Study Melbourne partnered with Melbourne Writers Festival 2017 to host a storytelling competition for international students. ‘Ancora Imparo’ by Joel Jebamani Murugiah from Malaysia was shortlisted in the University category and also won the Peoples Choice award.

Ancora Imparo

To me, Melbourne is the place where I have always been learning, more so than anywhere else in my life, and the irony that I study at a university that arms itself with the motto of ‘I am still learning’ is not lost on me either. As an international student, one would assume that this would go without saying. After all, I left Malaysia to study here, and one invariably tends to learn more than just course content when leaving home for the first time. However, one of the many things I have learned is that Melbourne provides a very engaging and stimulating backdrop for one to learn and reflect about life, the universe and everything; and that everyone has their own backdrop within this city. Mine is a combination of things, places and experiences that would not generally qualify as a stereotypically ‘Melbourne’ mix, but they each mean a lot to me and have played a very significant part in my journey of transitioning from boy to man.

For one thing, I’m not a coffee person, which probably means that I will never be accepted as a true Melburnian. I personally prefer a warm, rich cup of hot chocolate, I genuinely find that it soothes the soul. Preferences aside, the ‘very-Melbourne’ practice of sitting down over a hot beverage for a chat will always mean a lot to me because of the memories I made with the people I’ve had the pleasure to share a hot drink with. I’ve talked about building a cafe with bouncy walls and plush toys, discussed the complexities of love, planned a Great Ocean Road trip and even enjoyed a game of UNO – all over a hot chocolate. As ordinary as it may sound for a Victorian experience, it will be something I will always cherish because it allowed me to understand and be inspired by people I sometimes can hardly believe am lucky enough to call close friends. I grew a lot closer to the people I shared a zen-inducing hot chocolate with, and it became a big part of assuring me that I had made friends for the rest of my life.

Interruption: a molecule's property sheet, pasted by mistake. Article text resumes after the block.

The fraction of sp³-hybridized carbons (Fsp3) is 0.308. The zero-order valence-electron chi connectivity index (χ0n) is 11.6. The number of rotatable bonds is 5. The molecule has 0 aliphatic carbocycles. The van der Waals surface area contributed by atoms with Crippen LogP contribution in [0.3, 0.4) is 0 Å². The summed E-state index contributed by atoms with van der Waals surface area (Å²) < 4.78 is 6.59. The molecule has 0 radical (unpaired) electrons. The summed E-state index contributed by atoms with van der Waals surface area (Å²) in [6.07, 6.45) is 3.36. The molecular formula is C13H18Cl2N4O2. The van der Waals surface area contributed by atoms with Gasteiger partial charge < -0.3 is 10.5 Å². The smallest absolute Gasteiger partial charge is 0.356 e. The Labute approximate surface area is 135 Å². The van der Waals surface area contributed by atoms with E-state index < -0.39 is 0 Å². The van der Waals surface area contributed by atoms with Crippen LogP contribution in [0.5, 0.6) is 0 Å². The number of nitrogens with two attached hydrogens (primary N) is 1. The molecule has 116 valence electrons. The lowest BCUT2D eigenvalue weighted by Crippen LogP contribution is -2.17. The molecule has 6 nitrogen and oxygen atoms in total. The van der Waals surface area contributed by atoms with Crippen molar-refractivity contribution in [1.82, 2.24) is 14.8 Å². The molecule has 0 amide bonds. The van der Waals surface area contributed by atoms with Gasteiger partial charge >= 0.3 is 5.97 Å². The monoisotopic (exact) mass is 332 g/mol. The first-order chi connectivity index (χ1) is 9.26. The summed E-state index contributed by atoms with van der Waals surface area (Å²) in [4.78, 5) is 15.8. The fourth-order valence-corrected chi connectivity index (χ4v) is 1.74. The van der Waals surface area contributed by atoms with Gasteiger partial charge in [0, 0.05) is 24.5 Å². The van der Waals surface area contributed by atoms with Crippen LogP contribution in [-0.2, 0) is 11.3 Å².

My ability to enjoy the ordinary, little things in life also developed in Melbourne, specifically during my first semester in the late winter of 2014. In the middle of adjusting to my new environment, I wanted to find and create an experience for myself that I knew I could always fall back on as a bastion of serendipity and contentment. After finishing an assignment one day, I celebrated my accomplishment by taking a walk on the bank of the Yarra River, specifically the stretch winding down towards the sporting precinct from Federation Square. In that peaceful state of fulfilment and satisfaction, I began to notice how beautiful the sky looked that evening, how calmly the water flowed in the river and how fresh and cool the air was. Although I had been privileged to have several instances in my life of being able to savour the moment before then, I don’t think I can remember any of them as vividly as that early September evening by the Yarra. Since then, it has become a sporadic ritual for me to reward myself on a beautiful day with a walk along the Yarra with a cup of vanilla ice-cream. Sometimes, I stop and sit on one of the benches by the river with my ice-cream watching the canoers and the ducks and enjoy the simple pleasure of a sweet treat on a lovely day. During periods of transition and uncertainty that are so characteristic of late teens and early adulthood, I’ve often found myself worrying and being anxious about the future, or questioning my purpose and direction in life, which impairs my ability to live in the here and now. However, my strolls down the Yarra River have taught me that I have plenty to be thankful for, and helped me accept my place and position in my life at present.

I can’t quite put my finger on it, but something about this city gets me in a very introspective and reflective mood at times. I am aware that I am no isolated case by any means, as I’ve found Melbourne to be home to many such people who each have their own safe havens for thoughtful solitude. The Yarra riverbank may be my personal spot to slow down and live for the moment, but in the past year I’ve found that I do my deepest, most reflective thinking in the company of the possums and my music library after dark at Flagstaff Gardens. It was the scene of what I believe to be my biggest breakthrough in life so far, where, by the playground almost directly opposite the Queen Victoria Market, I fully realised and understood that I had the power within myself to overcome the dissatisfaction and unhappiness that I had been struggling with for the past year or so by doing and pursuing the things that I wanted to do for myself. As obvious as it may seem, that epiphany hit me like a bolt of lightning, and served as the fuel that helped me write this piece. Never in all my life had I lived through a more life-changing experience, and I would like to believe it has helped me to continue learning to become the version of myself that I aspire to be one day.

These Melbourne experiences, despite being largely ordinary in nature, have served as the most informative and educational personal field trip I have had in my life so far. I am grateful for the very existence of hot chocolate, the bank of the Yarra and Flagstaff Gardens. I am grateful for all that I have learnt from my experiences with them. However, I do also wonder whether I may have misunderstood the lessons I’ve learnt up until this point. For now, though, I do not know, for I am still learning.